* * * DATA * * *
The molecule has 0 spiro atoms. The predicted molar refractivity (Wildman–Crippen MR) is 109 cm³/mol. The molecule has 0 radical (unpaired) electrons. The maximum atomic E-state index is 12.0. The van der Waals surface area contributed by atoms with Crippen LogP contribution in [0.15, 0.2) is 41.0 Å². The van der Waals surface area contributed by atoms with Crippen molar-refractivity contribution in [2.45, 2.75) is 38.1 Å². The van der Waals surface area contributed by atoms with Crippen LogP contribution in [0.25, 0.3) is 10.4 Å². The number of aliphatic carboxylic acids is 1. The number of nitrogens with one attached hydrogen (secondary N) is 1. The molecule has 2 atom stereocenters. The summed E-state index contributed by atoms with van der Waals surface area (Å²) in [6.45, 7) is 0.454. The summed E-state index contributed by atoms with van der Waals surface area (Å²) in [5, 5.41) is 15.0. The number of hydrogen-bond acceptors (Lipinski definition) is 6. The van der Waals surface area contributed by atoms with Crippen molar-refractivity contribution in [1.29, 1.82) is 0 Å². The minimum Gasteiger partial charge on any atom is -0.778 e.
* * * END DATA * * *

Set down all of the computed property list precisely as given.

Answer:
The molecule has 0 spiro atoms. The predicted molar refractivity (Wildman–Crippen MR) is 109 cm³/mol. The molecule has 0 radical (unpaired) electrons. The maximum atomic E-state index is 12.0. The van der Waals surface area contributed by atoms with Crippen LogP contribution in [0.15, 0.2) is 41.0 Å². The van der Waals surface area contributed by atoms with Crippen molar-refractivity contribution in [2.45, 2.75) is 38.1 Å². The van der Waals surface area contributed by atoms with Crippen LogP contribution in [0.25, 0.3) is 10.4 Å². The number of aliphatic carboxylic acids is 1. The number of nitrogens with one attached hydrogen (secondary N) is 1. The molecule has 2 atom stereocenters. The summed E-state index contributed by atoms with van der Waals surface area (Å²) in [6.45, 7) is 0.454. The summed E-state index contributed by atoms with van der Waals surface area (Å²) in [5, 5.41) is 15.0. The number of hydrogen-bond acceptors (Lipinski definition) is 6. The van der Waals surface area contributed by atoms with Crippen molar-refractivity contribution in [1.29, 1.82) is 0 Å². The minimum Gasteiger partial charge on any atom is -0.778 e.